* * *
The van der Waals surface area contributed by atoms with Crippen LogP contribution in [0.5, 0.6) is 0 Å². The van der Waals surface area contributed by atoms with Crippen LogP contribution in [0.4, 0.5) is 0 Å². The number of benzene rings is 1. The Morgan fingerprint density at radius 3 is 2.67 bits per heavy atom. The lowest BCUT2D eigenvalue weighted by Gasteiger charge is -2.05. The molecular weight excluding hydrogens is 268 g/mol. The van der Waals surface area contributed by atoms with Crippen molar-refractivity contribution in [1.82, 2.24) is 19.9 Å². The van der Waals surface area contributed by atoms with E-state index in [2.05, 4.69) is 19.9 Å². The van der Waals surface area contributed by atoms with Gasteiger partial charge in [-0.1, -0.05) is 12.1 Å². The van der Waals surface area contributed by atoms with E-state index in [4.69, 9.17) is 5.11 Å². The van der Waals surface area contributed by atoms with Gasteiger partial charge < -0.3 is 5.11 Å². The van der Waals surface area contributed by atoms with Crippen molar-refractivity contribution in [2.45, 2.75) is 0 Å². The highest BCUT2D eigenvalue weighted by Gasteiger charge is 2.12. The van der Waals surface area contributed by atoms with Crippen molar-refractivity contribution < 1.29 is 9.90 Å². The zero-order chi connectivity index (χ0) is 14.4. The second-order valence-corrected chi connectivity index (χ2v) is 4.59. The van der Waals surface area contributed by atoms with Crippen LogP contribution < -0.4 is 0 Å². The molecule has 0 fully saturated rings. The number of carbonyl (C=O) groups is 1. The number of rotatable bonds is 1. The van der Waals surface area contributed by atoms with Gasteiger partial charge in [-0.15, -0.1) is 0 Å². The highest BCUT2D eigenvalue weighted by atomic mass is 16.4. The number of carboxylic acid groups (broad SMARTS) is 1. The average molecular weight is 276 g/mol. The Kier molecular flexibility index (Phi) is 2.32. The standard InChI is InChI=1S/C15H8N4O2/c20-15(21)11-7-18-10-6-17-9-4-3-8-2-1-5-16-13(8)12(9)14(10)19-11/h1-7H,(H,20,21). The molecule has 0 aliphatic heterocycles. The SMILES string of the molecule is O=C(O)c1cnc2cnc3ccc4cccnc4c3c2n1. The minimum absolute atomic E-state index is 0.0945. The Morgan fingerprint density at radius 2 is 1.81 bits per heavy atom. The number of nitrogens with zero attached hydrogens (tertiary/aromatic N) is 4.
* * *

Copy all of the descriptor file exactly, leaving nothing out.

The van der Waals surface area contributed by atoms with Crippen LogP contribution in [0.5, 0.6) is 0 Å². The van der Waals surface area contributed by atoms with Crippen LogP contribution in [0.4, 0.5) is 0 Å². The number of benzene rings is 1. The Morgan fingerprint density at radius 3 is 2.67 bits per heavy atom. The lowest BCUT2D eigenvalue weighted by Gasteiger charge is -2.05. The molecular weight excluding hydrogens is 268 g/mol. The van der Waals surface area contributed by atoms with Crippen molar-refractivity contribution in [1.82, 2.24) is 19.9 Å². The van der Waals surface area contributed by atoms with E-state index in [2.05, 4.69) is 19.9 Å². The van der Waals surface area contributed by atoms with Gasteiger partial charge in [-0.1, -0.05) is 12.1 Å². The van der Waals surface area contributed by atoms with E-state index in [4.69, 9.17) is 5.11 Å². The van der Waals surface area contributed by atoms with Gasteiger partial charge < -0.3 is 5.11 Å². The van der Waals surface area contributed by atoms with Crippen molar-refractivity contribution in [2.45, 2.75) is 0 Å². The highest BCUT2D eigenvalue weighted by Gasteiger charge is 2.12. The van der Waals surface area contributed by atoms with Crippen molar-refractivity contribution < 1.29 is 9.90 Å². The zero-order chi connectivity index (χ0) is 14.4. The second-order valence-corrected chi connectivity index (χ2v) is 4.59. The van der Waals surface area contributed by atoms with Crippen LogP contribution < -0.4 is 0 Å². The molecule has 0 fully saturated rings. The number of carbonyl (C=O) groups is 1. The number of rotatable bonds is 1. The van der Waals surface area contributed by atoms with Gasteiger partial charge in [-0.15, -0.1) is 0 Å². The highest BCUT2D eigenvalue weighted by atomic mass is 16.4. The number of carboxylic acid groups (broad SMARTS) is 1. The average molecular weight is 276 g/mol. The Kier molecular flexibility index (Phi) is 2.32. The standard InChI is InChI=1S/C15H8N4O2/c20-15(21)11-7-18-10-6-17-9-4-3-8-2-1-5-16-13(8)12(9)14(10)19-11/h1-7H,(H,20,21). The molecule has 0 aliphatic heterocycles. The SMILES string of the molecule is O=C(O)c1cnc2cnc3ccc4cccnc4c3c2n1. The minimum absolute atomic E-state index is 0.0945. The Morgan fingerprint density at radius 2 is 1.81 bits per heavy atom. The number of nitrogens with zero attached hydrogens (tertiary/aromatic N) is 4.